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Zzz…zzz…pika…pika – The Pikachu bed is here!

Back in the summer, we spent a day chasing Pikachus around Yokohama as part of the amazing, multi-day Pokémon event held in the bayside city. The smile it put on our faces still hasn’t completely faded, but that year’s supply of cuteness came with a price. While we were there we got a hug from one of the Pocket Monster ambassadors, and we now know only too well just how fluffy a Pikachu is.

It’s thrown our whole baseline off for what constitutes cozy and comfy. Compared to a soft Pikachu coat, our blankets now feel like burlap, and it’s been keeping us up at night. Thankfully, there might be a solution, in the form of this awesome Pikachu bed.

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Pokémon’s Ash Ketchum is crazy strong, can easily carry creatures twice his body weight

No one really minds when the creators of movies and TV disregard the laws of the universe a little in the name of producing quality entertainment. Would the space battles in Star Wars have been anywhere near as fun if they had all taken place in complete silence due to the lack of air required to carry sound waves? Not a chance. Does anyone really mind that a lit cigarette doesn’t actually produce enough heat to ignite a puddle of gasoline if it results in those epic, “casually walks away from burning building” shots in action movies? Not in the slightest.

But sometimes such use of artistic licence can slip by entirely unnoticed, and it takes someone to point out a few key facts before the reality of the situation hits home. Case in point: Ash from hit anime series Pokémon seemingly possesses super-human strength, and is able to carry pokémon that weigh vastly more than he does without even breaking a sweat.

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Is the New Nintendo 3DS worth the purchase? Early adopters in Japan share their thoughts

As its super-cutesy ad foretold, Nintendo launched its new and improved version of the 3DS here in Japan on October 11. Boasting features like a bigger, improved 3-D screen and extra buttons, yet retaining much its predecessor’s form factor, the portable appears to be more of an evolution than a revolution, but that didn’t mean people weren’t excited and looking forward to getting their hands on the new hardware.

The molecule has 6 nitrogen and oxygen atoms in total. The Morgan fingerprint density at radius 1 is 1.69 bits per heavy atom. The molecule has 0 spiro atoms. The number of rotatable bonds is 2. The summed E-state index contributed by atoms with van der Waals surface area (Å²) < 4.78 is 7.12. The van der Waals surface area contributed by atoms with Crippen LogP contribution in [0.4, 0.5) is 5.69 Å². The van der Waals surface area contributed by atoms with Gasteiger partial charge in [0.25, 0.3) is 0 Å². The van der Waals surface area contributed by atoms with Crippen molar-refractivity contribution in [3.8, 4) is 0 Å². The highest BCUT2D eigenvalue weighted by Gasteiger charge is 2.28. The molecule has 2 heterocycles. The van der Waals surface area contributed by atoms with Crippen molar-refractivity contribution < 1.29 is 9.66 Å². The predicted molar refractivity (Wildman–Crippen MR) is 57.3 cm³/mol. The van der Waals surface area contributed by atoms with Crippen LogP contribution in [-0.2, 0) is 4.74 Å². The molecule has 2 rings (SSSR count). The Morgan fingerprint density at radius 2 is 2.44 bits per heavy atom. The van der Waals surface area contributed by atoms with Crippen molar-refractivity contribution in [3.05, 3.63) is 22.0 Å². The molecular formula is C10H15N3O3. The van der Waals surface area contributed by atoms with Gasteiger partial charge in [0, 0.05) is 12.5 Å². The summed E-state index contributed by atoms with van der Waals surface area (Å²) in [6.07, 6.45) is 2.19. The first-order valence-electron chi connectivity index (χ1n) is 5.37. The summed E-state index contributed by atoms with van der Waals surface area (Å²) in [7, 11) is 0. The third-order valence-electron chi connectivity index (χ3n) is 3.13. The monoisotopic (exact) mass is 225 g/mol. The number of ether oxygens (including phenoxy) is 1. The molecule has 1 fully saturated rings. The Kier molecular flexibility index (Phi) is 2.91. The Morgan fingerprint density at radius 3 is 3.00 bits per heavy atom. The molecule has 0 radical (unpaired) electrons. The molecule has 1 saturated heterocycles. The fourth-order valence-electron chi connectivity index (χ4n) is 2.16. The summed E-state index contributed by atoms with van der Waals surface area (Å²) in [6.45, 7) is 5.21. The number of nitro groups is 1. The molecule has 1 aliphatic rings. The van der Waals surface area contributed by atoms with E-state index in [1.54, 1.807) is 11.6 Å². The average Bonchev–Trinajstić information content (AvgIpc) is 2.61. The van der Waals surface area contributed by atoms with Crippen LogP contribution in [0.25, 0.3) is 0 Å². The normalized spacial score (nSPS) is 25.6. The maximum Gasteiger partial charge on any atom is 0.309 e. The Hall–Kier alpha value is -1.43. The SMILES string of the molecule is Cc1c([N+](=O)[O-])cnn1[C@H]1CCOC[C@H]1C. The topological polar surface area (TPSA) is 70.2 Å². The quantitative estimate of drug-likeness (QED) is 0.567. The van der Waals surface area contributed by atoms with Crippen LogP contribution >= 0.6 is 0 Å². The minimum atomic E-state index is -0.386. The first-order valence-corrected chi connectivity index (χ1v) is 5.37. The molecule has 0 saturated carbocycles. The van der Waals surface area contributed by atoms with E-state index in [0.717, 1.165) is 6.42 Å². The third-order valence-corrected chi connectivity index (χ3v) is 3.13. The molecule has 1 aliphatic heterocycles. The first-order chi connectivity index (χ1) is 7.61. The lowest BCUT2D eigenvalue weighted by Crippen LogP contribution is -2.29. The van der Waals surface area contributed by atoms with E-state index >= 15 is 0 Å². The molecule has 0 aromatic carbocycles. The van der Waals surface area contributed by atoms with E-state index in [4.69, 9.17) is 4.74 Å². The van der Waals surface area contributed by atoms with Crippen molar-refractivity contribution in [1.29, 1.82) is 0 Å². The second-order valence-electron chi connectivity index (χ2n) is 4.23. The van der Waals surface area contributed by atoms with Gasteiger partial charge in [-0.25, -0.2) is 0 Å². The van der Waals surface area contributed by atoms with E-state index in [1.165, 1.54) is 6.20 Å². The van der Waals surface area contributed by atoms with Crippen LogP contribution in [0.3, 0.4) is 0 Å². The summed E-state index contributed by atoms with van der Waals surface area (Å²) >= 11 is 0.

As owners of the existing models of 3DS and 3DSLL, we aren’t really in the market for the new system quite yet, but were curious to hear what new adopters thought of the upgraded portable. Join us after the jump to find out whether the New Nintendo 3DS will be worth picking up when it launches in your country.

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Pokémon goes old-school cool with hanafuda playing cards, wall scrolls, and more

A few days ago, we took a moment to appreciate the amazing combination of Japanese digital entertainment and traditional clothing in the form of the Super Mario kimono. The platforming hero isn’t the only Nintendo character being reimagined along classical Japanese artistic principles, though, as now the creatures of Pokémon have been reborn as hanafuda playing cards, resulting in adorably old-school designs appearing on fans, towels, tea cups, and more.

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Nintendo fan’s Super Mario kimono is an awesome mix of retro gaming and historical fashion

You could make the argument that Nintendo is the most “Japanese” of the major video game companies. Obviously that’s a label you can’t apply to Microsoft, but even compared to internationally focused Sony, with design studios and production teams all over the world, more of Nintendo’s products are developed domestically, and many in Kyoto, the quintessential Japanese city.

So it’s kind of ironic that the company’s best-known character, Mario, is Italian. Still, the video game hero is one of the best choices for a symbol of Japanese pop culture, and now he’s been combined with Japanese traditional culture in an awesome Mario kimono.

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Video shows 13 experiences every Japanese gamer had with Nintendo’s Famicom

I’m going to go out on a limb here and guess that a lot of our readers have fond memories of the glory days of the Nintendo Entertainment System. As nostalgic as the iconic piece of 8-bit hardware is for North American and European gamers, though, it’s even more so for Japanese fans, who got the equivalent Famicom years before the NES launched overseas.

Japanese humor website CuRAZY recently stopped to take a look back at all the time they spent with a tiny red controller in hand during their formative years, putting together this video of 13 Famicom experiences pretty much every Japanese gamer had.